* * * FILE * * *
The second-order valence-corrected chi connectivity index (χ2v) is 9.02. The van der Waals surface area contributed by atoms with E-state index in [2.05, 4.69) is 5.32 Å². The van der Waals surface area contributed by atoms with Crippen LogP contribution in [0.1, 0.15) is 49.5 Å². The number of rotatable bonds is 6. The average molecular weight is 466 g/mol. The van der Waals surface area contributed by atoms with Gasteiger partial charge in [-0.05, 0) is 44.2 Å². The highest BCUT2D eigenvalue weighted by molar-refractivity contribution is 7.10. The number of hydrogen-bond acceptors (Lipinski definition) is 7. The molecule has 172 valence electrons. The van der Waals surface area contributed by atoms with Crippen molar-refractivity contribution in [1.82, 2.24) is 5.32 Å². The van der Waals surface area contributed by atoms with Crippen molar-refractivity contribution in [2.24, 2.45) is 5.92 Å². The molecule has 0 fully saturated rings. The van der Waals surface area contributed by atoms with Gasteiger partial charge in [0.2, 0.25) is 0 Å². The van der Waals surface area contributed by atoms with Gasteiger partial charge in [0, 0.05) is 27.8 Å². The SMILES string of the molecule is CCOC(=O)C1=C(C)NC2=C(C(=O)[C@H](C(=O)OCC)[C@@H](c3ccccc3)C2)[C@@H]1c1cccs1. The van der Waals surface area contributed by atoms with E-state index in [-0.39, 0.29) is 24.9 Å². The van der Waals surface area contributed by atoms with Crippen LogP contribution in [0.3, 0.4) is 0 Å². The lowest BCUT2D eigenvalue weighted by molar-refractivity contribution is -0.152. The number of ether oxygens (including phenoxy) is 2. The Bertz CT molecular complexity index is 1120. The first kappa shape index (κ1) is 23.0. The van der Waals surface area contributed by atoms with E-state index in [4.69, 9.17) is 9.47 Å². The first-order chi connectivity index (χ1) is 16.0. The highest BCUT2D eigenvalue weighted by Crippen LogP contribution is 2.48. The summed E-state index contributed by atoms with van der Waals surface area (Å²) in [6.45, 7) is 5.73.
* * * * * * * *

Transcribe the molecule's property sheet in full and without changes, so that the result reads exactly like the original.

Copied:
The second-order valence-corrected chi connectivity index (χ2v) is 9.02. The van der Waals surface area contributed by atoms with E-state index in [2.05, 4.69) is 5.32 Å². The van der Waals surface area contributed by atoms with Crippen LogP contribution in [0.1, 0.15) is 49.5 Å². The number of rotatable bonds is 6. The average molecular weight is 466 g/mol. The van der Waals surface area contributed by atoms with Gasteiger partial charge in [-0.05, 0) is 44.2 Å². The highest BCUT2D eigenvalue weighted by molar-refractivity contribution is 7.10. The number of hydrogen-bond acceptors (Lipinski definition) is 7. The molecule has 172 valence electrons. The van der Waals surface area contributed by atoms with Crippen molar-refractivity contribution in [1.82, 2.24) is 5.32 Å². The van der Waals surface area contributed by atoms with Crippen molar-refractivity contribution in [2.24, 2.45) is 5.92 Å². The molecule has 0 fully saturated rings. The van der Waals surface area contributed by atoms with Gasteiger partial charge in [0.2, 0.25) is 0 Å². The van der Waals surface area contributed by atoms with Gasteiger partial charge in [0, 0.05) is 27.8 Å². The SMILES string of the molecule is CCOC(=O)C1=C(C)NC2=C(C(=O)[C@H](C(=O)OCC)[C@@H](c3ccccc3)C2)[C@@H]1c1cccs1. The van der Waals surface area contributed by atoms with E-state index in [-0.39, 0.29) is 24.9 Å². The van der Waals surface area contributed by atoms with Crippen LogP contribution in [0.3, 0.4) is 0 Å². The lowest BCUT2D eigenvalue weighted by molar-refractivity contribution is -0.152. The number of ether oxygens (including phenoxy) is 2. The Bertz CT molecular complexity index is 1120. The first kappa shape index (κ1) is 23.0. The van der Waals surface area contributed by atoms with E-state index in [4.69, 9.17) is 9.47 Å². The first-order chi connectivity index (χ1) is 16.0. The highest BCUT2D eigenvalue weighted by Crippen LogP contribution is 2.48. The summed E-state index contributed by atoms with van der Waals surface area (Å²) in [6.45, 7) is 5.73.